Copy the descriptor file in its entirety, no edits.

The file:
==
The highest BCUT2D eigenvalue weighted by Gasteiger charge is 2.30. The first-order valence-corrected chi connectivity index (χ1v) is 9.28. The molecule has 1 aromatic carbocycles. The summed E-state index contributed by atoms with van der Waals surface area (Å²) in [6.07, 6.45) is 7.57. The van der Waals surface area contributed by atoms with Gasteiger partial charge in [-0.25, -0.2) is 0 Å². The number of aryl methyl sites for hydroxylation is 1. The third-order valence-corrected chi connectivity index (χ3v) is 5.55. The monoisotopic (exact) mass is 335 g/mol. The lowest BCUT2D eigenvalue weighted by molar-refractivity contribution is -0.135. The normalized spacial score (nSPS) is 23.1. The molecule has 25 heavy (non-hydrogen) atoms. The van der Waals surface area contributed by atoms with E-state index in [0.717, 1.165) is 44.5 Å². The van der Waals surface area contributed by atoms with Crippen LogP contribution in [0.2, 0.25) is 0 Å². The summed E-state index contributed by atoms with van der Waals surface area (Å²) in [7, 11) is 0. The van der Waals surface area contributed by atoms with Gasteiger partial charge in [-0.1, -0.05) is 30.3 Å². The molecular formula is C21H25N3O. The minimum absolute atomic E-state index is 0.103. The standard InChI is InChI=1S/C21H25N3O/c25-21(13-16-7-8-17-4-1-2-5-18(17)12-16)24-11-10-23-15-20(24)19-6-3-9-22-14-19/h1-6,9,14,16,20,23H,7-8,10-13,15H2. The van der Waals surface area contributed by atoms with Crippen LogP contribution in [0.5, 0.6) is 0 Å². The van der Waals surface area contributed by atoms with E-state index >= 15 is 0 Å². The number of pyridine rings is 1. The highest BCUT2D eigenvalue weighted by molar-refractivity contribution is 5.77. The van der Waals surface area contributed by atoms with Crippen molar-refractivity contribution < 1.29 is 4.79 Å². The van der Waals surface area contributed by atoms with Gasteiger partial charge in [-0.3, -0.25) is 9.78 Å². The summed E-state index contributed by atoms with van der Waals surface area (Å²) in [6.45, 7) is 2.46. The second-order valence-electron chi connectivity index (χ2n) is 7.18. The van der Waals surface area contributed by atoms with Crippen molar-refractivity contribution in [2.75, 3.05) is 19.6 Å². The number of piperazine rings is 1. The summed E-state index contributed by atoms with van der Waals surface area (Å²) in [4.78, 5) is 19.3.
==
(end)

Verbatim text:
The highest BCUT2D eigenvalue weighted by Gasteiger charge is 2.30. The first-order valence-corrected chi connectivity index (χ1v) is 9.28. The molecule has 1 aromatic carbocycles. The summed E-state index contributed by atoms with van der Waals surface area (Å²) in [6.07, 6.45) is 7.57. The van der Waals surface area contributed by atoms with Gasteiger partial charge in [-0.25, -0.2) is 0 Å². The number of aryl methyl sites for hydroxylation is 1. The third-order valence-corrected chi connectivity index (χ3v) is 5.55. The monoisotopic (exact) mass is 335 g/mol. The lowest BCUT2D eigenvalue weighted by molar-refractivity contribution is -0.135. The normalized spacial score (nSPS) is 23.1. The molecule has 25 heavy (non-hydrogen) atoms. The van der Waals surface area contributed by atoms with E-state index in [0.717, 1.165) is 44.5 Å². The van der Waals surface area contributed by atoms with Crippen LogP contribution in [0.2, 0.25) is 0 Å². The summed E-state index contributed by atoms with van der Waals surface area (Å²) in [7, 11) is 0. The van der Waals surface area contributed by atoms with Gasteiger partial charge in [-0.1, -0.05) is 30.3 Å². The molecular formula is C21H25N3O. The minimum absolute atomic E-state index is 0.103. The standard InChI is InChI=1S/C21H25N3O/c25-21(13-16-7-8-17-4-1-2-5-18(17)12-16)24-11-10-23-15-20(24)19-6-3-9-22-14-19/h1-6,9,14,16,20,23H,7-8,10-13,15H2. The van der Waals surface area contributed by atoms with Crippen LogP contribution in [0.5, 0.6) is 0 Å². The van der Waals surface area contributed by atoms with E-state index >= 15 is 0 Å². The number of pyridine rings is 1. The highest BCUT2D eigenvalue weighted by molar-refractivity contribution is 5.77. The van der Waals surface area contributed by atoms with Crippen molar-refractivity contribution < 1.29 is 4.79 Å². The van der Waals surface area contributed by atoms with Gasteiger partial charge in [-0.3, -0.25) is 9.78 Å². The summed E-state index contributed by atoms with van der Waals surface area (Å²) in [6.45, 7) is 2.46. The second-order valence-electron chi connectivity index (χ2n) is 7.18. The van der Waals surface area contributed by atoms with Crippen molar-refractivity contribution in [2.75, 3.05) is 19.6 Å². The number of piperazine rings is 1. The summed E-state index contributed by atoms with van der Waals surface area (Å²) in [4.78, 5) is 19.3.